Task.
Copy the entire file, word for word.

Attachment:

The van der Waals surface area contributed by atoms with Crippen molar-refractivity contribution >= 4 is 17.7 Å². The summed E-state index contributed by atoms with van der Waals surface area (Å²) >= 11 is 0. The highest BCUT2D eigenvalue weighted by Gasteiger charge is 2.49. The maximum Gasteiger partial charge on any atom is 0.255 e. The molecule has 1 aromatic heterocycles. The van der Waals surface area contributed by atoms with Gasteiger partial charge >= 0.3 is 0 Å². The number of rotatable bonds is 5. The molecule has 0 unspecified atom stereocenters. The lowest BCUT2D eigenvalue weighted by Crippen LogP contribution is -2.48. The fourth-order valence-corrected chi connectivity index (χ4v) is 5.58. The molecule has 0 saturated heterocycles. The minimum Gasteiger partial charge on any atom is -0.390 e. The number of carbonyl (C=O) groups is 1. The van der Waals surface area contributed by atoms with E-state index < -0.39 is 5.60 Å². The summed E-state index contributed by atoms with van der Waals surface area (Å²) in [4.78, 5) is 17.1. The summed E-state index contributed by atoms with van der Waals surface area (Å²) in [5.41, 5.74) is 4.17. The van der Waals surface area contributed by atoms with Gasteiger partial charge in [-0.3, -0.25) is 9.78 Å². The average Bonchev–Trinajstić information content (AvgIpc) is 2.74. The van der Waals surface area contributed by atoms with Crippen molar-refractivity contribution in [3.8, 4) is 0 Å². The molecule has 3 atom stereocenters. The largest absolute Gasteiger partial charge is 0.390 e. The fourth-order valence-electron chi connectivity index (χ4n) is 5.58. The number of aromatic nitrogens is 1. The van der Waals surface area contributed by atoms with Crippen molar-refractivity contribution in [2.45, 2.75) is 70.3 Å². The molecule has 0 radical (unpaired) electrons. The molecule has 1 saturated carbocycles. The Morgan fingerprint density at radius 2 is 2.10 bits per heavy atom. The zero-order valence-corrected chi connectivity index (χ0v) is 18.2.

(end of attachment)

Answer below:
The van der Waals surface area contributed by atoms with Crippen molar-refractivity contribution >= 4 is 17.7 Å². The summed E-state index contributed by atoms with van der Waals surface area (Å²) >= 11 is 0. The highest BCUT2D eigenvalue weighted by Gasteiger charge is 2.49. The maximum Gasteiger partial charge on any atom is 0.255 e. The molecule has 1 aromatic heterocycles. The van der Waals surface area contributed by atoms with Gasteiger partial charge >= 0.3 is 0 Å². The number of rotatable bonds is 5. The molecule has 0 unspecified atom stereocenters. The lowest BCUT2D eigenvalue weighted by Crippen LogP contribution is -2.48. The fourth-order valence-corrected chi connectivity index (χ4v) is 5.58. The molecule has 0 saturated heterocycles. The minimum Gasteiger partial charge on any atom is -0.390 e. The number of carbonyl (C=O) groups is 1. The van der Waals surface area contributed by atoms with E-state index < -0.39 is 5.60 Å². The summed E-state index contributed by atoms with van der Waals surface area (Å²) in [4.78, 5) is 17.1. The summed E-state index contributed by atoms with van der Waals surface area (Å²) in [5.41, 5.74) is 4.17. The van der Waals surface area contributed by atoms with Gasteiger partial charge in [-0.3, -0.25) is 9.78 Å². The average Bonchev–Trinajstić information content (AvgIpc) is 2.74. The van der Waals surface area contributed by atoms with Crippen molar-refractivity contribution in [3.8, 4) is 0 Å². The molecule has 3 atom stereocenters. The largest absolute Gasteiger partial charge is 0.390 e. The fourth-order valence-electron chi connectivity index (χ4n) is 5.58. The number of aromatic nitrogens is 1. The van der Waals surface area contributed by atoms with Crippen molar-refractivity contribution in [2.45, 2.75) is 70.3 Å². The molecule has 0 radical (unpaired) electrons. The molecule has 1 saturated carbocycles. The Morgan fingerprint density at radius 2 is 2.10 bits per heavy atom. The zero-order valence-corrected chi connectivity index (χ0v) is 18.2.